New or Used: Practical Schmactical
Long time listener, first time caller.
We’re a three vehicle couple living in inner-loop Houston. We just turned half our garage into a gym, and if we keep all three cars then we’ll have to park two of them outside. Therefore, it might be prudent to sell one of our vehicles. The problem is we’re attached to all of them, and need help deciding which to sell.
Here’s the meat:
1. 1992 Volvo 240 wagon 5MT, 201k miles. We purchased the 240 from some hippies who really had no idea what they had. She’s in excellent shape inside and out and doesn’t leak a drop. I’ve spent several thousand dollars over the last couple years replacing many of her wear items and made the R-134 conversion, as we had planned on keeping her long term. That being said, this is Houston, not Ithaca. I’m a young professional, and picking up my boss at the airport or pulling up to a Rice Village valet in a creaky 20-year-old station wagon lacks a certain gravitas.
2. 2010 Volvo C30 6MT, 11k miles. The C30 was purchased last year to replace a troublesome Volvo S60R. While the performance isn’t the same, I installed the factory lowering springs and added a sway bar, and now enjoy the handling despite it being my first front-driver. However, fuel economy and reliability have been disappointing. While selling the C30 would forever free me from wearisome “sparkly vampire” jokes from friends and family, I would feel silly selling a 1-year old car after suffering the drive-off depreciation and walking away from 60k miles of warranty coverage and free maintenance.
3. 2004 Subaru Baja Turbo 5MT, 63k miles. The Baja is my SO’s baby and is therefore “off the table” unless I can convince her otherwise. I believe she might be swayed by a new Wrangler or WRX, but that means selling the Baja an expensive proposition.
While we could afford to keep all three, I realize it’s impractical. Help us TTAC!
As the ultra-cynical brainfarts from talk radio would say, “And your problem is?”
You don’t have a problem… at least as it relates to cars. What you do have is a sunk cost. You have spent a lot of money on acquiring three vehicles for two people. If you sell the Volvo wagon, you won’t get your money back. The C30 is a depreciable black hole and the Subaru is apparently spoken for. So these are your options.
1. Sell the 240 for around $1500 to $2000. Do you value the money over the Volvo? That’s what you have to ask yourself. If you decide to keep the 240 buy a car cover. Houston’s hot weather can reap utter hell on a classic Volvo interior.
2. Sell the C30. If you paid in cash you would have enough left over to invest in an asset that can earn you money in the long-term. The 60k miles in maintenance isn’t worth nearly as much as you would think… and you may be able to get a good price on the vehicle given all the modifications you’ve already done. Then again you may not be very handy with cars given the amount you already spent on the 240. If you are, keep the 240. If not and you don’t have the time to learn, keep the C30.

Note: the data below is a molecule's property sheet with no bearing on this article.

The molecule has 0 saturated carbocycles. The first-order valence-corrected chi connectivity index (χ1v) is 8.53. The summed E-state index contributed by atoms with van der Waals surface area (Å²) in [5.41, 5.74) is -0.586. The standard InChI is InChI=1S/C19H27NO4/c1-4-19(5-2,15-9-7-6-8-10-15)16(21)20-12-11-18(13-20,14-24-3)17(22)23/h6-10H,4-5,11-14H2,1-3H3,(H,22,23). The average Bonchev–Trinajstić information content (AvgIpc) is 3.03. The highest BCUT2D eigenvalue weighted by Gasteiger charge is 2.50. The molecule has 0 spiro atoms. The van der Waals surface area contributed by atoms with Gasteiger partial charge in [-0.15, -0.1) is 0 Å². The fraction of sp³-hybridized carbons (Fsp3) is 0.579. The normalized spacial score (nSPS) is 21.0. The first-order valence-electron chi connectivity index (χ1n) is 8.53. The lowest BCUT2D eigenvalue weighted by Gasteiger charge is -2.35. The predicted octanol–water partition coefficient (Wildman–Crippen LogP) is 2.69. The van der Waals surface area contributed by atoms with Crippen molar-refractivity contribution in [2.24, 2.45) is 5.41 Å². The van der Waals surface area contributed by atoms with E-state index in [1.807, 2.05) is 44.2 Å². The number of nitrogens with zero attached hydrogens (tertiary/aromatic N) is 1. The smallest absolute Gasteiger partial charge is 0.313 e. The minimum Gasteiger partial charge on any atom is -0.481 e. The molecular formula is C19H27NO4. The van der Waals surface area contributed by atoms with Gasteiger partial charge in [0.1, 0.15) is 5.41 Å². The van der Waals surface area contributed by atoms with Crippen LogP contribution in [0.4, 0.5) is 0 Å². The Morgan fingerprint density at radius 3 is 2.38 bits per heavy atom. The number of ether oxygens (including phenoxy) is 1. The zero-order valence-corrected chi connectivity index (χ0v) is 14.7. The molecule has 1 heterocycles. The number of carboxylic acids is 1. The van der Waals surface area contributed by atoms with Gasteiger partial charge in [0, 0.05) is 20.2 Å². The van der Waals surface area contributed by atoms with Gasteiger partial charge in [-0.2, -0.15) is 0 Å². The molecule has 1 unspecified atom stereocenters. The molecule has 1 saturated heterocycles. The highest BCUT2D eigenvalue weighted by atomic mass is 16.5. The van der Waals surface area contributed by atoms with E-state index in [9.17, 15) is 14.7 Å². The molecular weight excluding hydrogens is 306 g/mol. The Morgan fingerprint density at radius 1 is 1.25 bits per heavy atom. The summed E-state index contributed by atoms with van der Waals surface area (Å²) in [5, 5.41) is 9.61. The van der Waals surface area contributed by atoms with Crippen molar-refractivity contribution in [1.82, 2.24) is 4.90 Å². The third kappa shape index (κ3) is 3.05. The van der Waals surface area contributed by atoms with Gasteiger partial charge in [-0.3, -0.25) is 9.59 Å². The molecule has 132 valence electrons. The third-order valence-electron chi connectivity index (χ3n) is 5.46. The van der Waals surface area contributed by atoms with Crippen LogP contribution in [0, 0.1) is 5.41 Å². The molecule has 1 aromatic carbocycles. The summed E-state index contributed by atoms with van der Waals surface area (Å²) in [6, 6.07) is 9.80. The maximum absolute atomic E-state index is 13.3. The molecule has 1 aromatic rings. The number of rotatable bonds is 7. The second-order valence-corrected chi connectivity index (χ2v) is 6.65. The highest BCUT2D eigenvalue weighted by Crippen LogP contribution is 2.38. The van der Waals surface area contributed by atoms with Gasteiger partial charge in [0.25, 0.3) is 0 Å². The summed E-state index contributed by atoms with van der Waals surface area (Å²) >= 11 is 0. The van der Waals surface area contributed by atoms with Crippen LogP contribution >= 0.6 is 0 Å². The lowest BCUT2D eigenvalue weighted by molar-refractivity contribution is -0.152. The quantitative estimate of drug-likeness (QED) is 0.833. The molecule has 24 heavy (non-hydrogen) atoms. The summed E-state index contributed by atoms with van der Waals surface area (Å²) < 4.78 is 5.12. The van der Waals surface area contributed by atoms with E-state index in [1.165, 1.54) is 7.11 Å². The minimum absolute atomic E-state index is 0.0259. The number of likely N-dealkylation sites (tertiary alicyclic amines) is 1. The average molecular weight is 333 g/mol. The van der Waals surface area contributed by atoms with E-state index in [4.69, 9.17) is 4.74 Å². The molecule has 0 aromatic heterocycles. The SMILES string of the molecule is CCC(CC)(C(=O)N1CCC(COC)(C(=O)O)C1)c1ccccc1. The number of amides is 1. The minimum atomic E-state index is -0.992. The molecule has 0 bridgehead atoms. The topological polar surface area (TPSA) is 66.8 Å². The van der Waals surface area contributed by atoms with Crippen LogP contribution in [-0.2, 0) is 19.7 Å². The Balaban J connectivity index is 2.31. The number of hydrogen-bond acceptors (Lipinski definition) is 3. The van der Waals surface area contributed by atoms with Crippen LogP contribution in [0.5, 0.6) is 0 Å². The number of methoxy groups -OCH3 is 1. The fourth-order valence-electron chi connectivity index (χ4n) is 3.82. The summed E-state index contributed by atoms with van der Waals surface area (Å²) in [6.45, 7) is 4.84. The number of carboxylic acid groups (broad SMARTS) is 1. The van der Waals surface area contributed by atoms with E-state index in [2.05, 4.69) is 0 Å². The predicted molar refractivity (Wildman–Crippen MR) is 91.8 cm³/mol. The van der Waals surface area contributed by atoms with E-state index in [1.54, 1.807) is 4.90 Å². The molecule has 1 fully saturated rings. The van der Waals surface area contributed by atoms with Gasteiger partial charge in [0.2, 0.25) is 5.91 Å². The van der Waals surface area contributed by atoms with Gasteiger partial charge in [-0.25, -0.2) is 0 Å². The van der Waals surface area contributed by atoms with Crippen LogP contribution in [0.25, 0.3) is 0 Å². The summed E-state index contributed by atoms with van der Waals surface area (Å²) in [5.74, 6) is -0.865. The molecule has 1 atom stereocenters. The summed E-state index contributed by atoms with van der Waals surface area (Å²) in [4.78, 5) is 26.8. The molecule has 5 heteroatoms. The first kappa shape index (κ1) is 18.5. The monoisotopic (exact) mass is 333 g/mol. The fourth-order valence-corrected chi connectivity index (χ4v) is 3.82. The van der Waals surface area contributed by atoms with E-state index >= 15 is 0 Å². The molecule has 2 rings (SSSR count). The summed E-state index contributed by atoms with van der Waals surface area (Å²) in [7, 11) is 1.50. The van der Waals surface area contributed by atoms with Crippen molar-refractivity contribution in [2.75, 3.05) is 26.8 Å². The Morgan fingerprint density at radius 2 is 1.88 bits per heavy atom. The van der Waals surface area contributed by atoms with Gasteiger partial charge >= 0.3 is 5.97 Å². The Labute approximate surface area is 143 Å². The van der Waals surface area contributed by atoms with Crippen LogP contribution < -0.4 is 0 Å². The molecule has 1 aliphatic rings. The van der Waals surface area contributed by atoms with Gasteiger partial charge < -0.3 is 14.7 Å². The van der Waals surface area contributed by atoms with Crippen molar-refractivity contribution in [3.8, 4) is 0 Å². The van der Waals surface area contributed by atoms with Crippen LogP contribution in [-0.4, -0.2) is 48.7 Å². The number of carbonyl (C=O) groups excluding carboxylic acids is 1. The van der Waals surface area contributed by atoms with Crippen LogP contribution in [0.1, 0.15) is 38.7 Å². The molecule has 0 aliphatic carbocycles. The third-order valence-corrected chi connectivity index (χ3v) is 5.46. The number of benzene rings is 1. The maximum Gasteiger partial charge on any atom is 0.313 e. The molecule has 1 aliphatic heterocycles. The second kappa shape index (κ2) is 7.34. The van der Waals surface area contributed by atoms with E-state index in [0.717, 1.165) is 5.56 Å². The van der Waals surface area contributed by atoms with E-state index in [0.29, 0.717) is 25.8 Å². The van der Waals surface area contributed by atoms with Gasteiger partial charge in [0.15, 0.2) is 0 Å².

3. Keep both. If you can afford everything and enjoy them, why not? You have already blown some dough Jonesing over a couple of Swedes. So why not take the cars and begin to give yourself an education. Start with the plugs and filters, and proceed onward to the 240’s heater core. Once you become a frequent visitor to the brickboard, you may find that a good car is really the sum of a lot of good parts that can be easily replaced.
I also fail to see the problem. Houston has ample parking everywhere, even in the most congested parts of downtown. What exactly feels “impractical” in your situation? Who cares if your neighbors don’t like your full driveway: this is Texas, dammit!
The only advice that’ll serve you well is to spend less time in your home gym and more searching the (aforementioned) brickboards to become a Volvo 240 hobbyist. The car scene in this town is wicked awesome, joining us in the fun of owning a cool car is very, very necessary. Matter of fact, I expect to see that 240 at Cars and Coffee next month.
But I’m getting off track: if you must dump a car, I suspect the Baja will be an easy sell once the repair bills add up after 100,000 miles. The same is true of the C30, but that’s gonna happen much, much later. Neither are “keepers” like the 240. Don’t push anything, let it happen organically: when the C30/Baja become more trouble than they are worth, your decision is very easy. This is Houston, even if we are the 4th largest city in the nation, we do things slow and casual for a reason. Go with the flow.
Need help with a car buying conundrum? Email your particulars to firstname.lastname@example.org, and let TTAC’s collective wisdom make the decision easier… or possibly much, much harder.
Join the conversation
Latest Car ReviewsRead more
Latest Product ReviewsRead more
- Lou_BC Legalize cannabis for racing
- Add Lightness Range Rovers have come a long, long ways from their original concept of a gentleman's Land Cruiser. Pretty useless off road now but the wannabees will love them until the warrantee expires.
- ToolGuy 'Non-Land Rover' gets 2 bonus points for the correct use of carbon fiber in an automotive application. 🙂
- ToolGuy "a newly developed vehicle platform it says will double driving range"• Anyone know what this is about?
- ToolGuy "Toyota recommends that no one ride in the front passenger seat until an inspection or fix can be performed."• This is a good opportunity for the back seat driver in your life. 😉
Not to be be picky, but that ad needs work. Get the car out of the garage , remove all the junk (empty water bottle) take some pics in a picturesque spot with no other cars or people in the picture. It's no different to selling a house, the potential buyer needs to imagine "their" crap in the car, not yours. Front and rear 3/4 views and a couple of interior shots.